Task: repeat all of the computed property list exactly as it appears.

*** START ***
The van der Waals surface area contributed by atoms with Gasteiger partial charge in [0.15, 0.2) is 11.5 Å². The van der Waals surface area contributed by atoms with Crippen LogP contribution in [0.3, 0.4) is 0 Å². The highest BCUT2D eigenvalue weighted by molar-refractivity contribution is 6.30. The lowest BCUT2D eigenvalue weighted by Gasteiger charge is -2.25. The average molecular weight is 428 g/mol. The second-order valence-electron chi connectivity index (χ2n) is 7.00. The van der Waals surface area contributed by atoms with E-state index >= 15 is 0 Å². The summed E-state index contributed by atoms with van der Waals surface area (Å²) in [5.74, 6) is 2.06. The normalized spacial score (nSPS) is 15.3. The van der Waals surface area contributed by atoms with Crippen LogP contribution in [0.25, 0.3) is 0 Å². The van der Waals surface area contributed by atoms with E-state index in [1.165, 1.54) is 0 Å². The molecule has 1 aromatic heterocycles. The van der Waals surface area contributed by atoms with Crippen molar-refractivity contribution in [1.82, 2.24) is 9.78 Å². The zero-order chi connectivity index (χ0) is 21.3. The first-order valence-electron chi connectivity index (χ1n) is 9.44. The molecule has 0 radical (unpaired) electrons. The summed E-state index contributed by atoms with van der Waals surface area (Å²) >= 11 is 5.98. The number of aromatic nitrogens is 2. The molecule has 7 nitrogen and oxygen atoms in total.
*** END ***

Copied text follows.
The van der Waals surface area contributed by atoms with Gasteiger partial charge in [0.15, 0.2) is 11.5 Å². The van der Waals surface area contributed by atoms with Crippen LogP contribution in [0.3, 0.4) is 0 Å². The highest BCUT2D eigenvalue weighted by molar-refractivity contribution is 6.30. The lowest BCUT2D eigenvalue weighted by Gasteiger charge is -2.25. The average molecular weight is 428 g/mol. The second-order valence-electron chi connectivity index (χ2n) is 7.00. The van der Waals surface area contributed by atoms with E-state index >= 15 is 0 Å². The summed E-state index contributed by atoms with van der Waals surface area (Å²) in [5.74, 6) is 2.06. The normalized spacial score (nSPS) is 15.3. The van der Waals surface area contributed by atoms with Crippen LogP contribution in [0.25, 0.3) is 0 Å². The van der Waals surface area contributed by atoms with E-state index in [1.165, 1.54) is 0 Å². The molecule has 1 aromatic heterocycles. The van der Waals surface area contributed by atoms with Crippen molar-refractivity contribution in [1.82, 2.24) is 9.78 Å². The zero-order chi connectivity index (χ0) is 21.3. The first-order valence-electron chi connectivity index (χ1n) is 9.44. The molecule has 0 radical (unpaired) electrons. The summed E-state index contributed by atoms with van der Waals surface area (Å²) >= 11 is 5.98. The number of aromatic nitrogens is 2. The molecule has 7 nitrogen and oxygen atoms in total.